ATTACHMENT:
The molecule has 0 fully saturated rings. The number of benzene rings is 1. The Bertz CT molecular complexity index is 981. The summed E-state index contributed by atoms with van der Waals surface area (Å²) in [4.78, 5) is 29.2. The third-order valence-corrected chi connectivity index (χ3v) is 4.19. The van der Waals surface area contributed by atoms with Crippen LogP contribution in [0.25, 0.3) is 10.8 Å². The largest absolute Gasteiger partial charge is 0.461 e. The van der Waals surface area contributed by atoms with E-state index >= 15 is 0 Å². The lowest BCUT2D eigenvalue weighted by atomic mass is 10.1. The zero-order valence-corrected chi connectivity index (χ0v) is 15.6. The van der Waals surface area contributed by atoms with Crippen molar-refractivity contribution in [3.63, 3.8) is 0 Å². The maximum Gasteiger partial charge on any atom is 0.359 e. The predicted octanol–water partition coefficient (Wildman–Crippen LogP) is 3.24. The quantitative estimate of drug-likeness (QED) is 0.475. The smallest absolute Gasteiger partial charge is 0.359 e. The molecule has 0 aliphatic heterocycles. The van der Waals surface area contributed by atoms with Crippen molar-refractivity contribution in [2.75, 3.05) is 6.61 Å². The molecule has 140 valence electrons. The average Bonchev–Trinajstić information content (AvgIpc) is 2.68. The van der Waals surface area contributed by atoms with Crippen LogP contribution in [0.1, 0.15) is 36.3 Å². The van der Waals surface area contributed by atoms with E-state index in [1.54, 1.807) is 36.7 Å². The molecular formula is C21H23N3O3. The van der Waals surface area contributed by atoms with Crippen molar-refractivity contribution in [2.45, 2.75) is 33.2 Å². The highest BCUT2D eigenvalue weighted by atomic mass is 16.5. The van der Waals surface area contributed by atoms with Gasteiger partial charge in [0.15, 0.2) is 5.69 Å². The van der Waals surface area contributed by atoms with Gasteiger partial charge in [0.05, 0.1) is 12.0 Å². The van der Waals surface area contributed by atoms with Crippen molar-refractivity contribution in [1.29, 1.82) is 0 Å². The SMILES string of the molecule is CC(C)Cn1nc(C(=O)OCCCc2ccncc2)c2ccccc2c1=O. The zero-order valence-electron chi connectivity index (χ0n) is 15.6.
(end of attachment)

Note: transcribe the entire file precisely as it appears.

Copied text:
The molecule has 0 fully saturated rings. The number of benzene rings is 1. The Bertz CT molecular complexity index is 981. The summed E-state index contributed by atoms with van der Waals surface area (Å²) in [4.78, 5) is 29.2. The third-order valence-corrected chi connectivity index (χ3v) is 4.19. The van der Waals surface area contributed by atoms with Crippen LogP contribution in [0.25, 0.3) is 10.8 Å². The largest absolute Gasteiger partial charge is 0.461 e. The van der Waals surface area contributed by atoms with E-state index >= 15 is 0 Å². The lowest BCUT2D eigenvalue weighted by atomic mass is 10.1. The zero-order valence-corrected chi connectivity index (χ0v) is 15.6. The van der Waals surface area contributed by atoms with Crippen molar-refractivity contribution in [3.63, 3.8) is 0 Å². The maximum Gasteiger partial charge on any atom is 0.359 e. The predicted octanol–water partition coefficient (Wildman–Crippen LogP) is 3.24. The quantitative estimate of drug-likeness (QED) is 0.475. The smallest absolute Gasteiger partial charge is 0.359 e. The molecule has 0 aliphatic heterocycles. The van der Waals surface area contributed by atoms with Crippen molar-refractivity contribution in [2.75, 3.05) is 6.61 Å². The molecule has 140 valence electrons. The average Bonchev–Trinajstić information content (AvgIpc) is 2.68. The van der Waals surface area contributed by atoms with Crippen LogP contribution in [0.1, 0.15) is 36.3 Å². The van der Waals surface area contributed by atoms with E-state index in [1.54, 1.807) is 36.7 Å². The molecular formula is C21H23N3O3. The van der Waals surface area contributed by atoms with Crippen molar-refractivity contribution in [2.45, 2.75) is 33.2 Å². The highest BCUT2D eigenvalue weighted by atomic mass is 16.5. The van der Waals surface area contributed by atoms with Gasteiger partial charge in [0.15, 0.2) is 5.69 Å². The van der Waals surface area contributed by atoms with Gasteiger partial charge in [0.05, 0.1) is 12.0 Å². The van der Waals surface area contributed by atoms with Crippen molar-refractivity contribution in [1.29, 1.82) is 0 Å². The SMILES string of the molecule is CC(C)Cn1nc(C(=O)OCCCc2ccncc2)c2ccccc2c1=O. The zero-order valence-electron chi connectivity index (χ0n) is 15.6.